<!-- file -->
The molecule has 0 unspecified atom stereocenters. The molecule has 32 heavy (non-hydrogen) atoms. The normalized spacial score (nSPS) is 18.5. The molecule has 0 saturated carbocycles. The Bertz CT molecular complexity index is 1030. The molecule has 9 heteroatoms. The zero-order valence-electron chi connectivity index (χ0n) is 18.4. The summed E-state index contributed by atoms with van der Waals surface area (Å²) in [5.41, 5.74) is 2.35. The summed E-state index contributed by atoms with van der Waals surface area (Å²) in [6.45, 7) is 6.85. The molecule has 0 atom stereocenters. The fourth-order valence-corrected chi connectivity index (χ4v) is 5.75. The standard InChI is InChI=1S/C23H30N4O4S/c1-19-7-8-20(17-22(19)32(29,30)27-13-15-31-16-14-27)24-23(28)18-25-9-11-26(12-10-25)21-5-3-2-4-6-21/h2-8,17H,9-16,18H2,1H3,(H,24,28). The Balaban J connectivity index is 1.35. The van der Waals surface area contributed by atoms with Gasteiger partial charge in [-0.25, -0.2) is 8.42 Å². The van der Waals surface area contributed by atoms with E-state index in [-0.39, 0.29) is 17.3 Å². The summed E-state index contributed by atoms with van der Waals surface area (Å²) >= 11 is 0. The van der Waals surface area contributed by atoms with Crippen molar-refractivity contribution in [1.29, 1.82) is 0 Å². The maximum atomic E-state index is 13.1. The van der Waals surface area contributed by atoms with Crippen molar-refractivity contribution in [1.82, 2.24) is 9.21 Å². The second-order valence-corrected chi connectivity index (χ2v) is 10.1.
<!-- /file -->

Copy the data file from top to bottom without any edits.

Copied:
The molecule has 0 unspecified atom stereocenters. The molecule has 32 heavy (non-hydrogen) atoms. The normalized spacial score (nSPS) is 18.5. The molecule has 0 saturated carbocycles. The Bertz CT molecular complexity index is 1030. The molecule has 9 heteroatoms. The zero-order valence-electron chi connectivity index (χ0n) is 18.4. The summed E-state index contributed by atoms with van der Waals surface area (Å²) in [5.41, 5.74) is 2.35. The summed E-state index contributed by atoms with van der Waals surface area (Å²) in [6.45, 7) is 6.85. The molecule has 0 atom stereocenters. The fourth-order valence-corrected chi connectivity index (χ4v) is 5.75. The standard InChI is InChI=1S/C23H30N4O4S/c1-19-7-8-20(17-22(19)32(29,30)27-13-15-31-16-14-27)24-23(28)18-25-9-11-26(12-10-25)21-5-3-2-4-6-21/h2-8,17H,9-16,18H2,1H3,(H,24,28). The Balaban J connectivity index is 1.35. The van der Waals surface area contributed by atoms with Gasteiger partial charge in [-0.25, -0.2) is 8.42 Å². The van der Waals surface area contributed by atoms with E-state index in [-0.39, 0.29) is 17.3 Å². The summed E-state index contributed by atoms with van der Waals surface area (Å²) >= 11 is 0. The van der Waals surface area contributed by atoms with Crippen molar-refractivity contribution in [1.29, 1.82) is 0 Å². The maximum atomic E-state index is 13.1. The van der Waals surface area contributed by atoms with Crippen molar-refractivity contribution in [1.82, 2.24) is 9.21 Å². The second-order valence-corrected chi connectivity index (χ2v) is 10.1.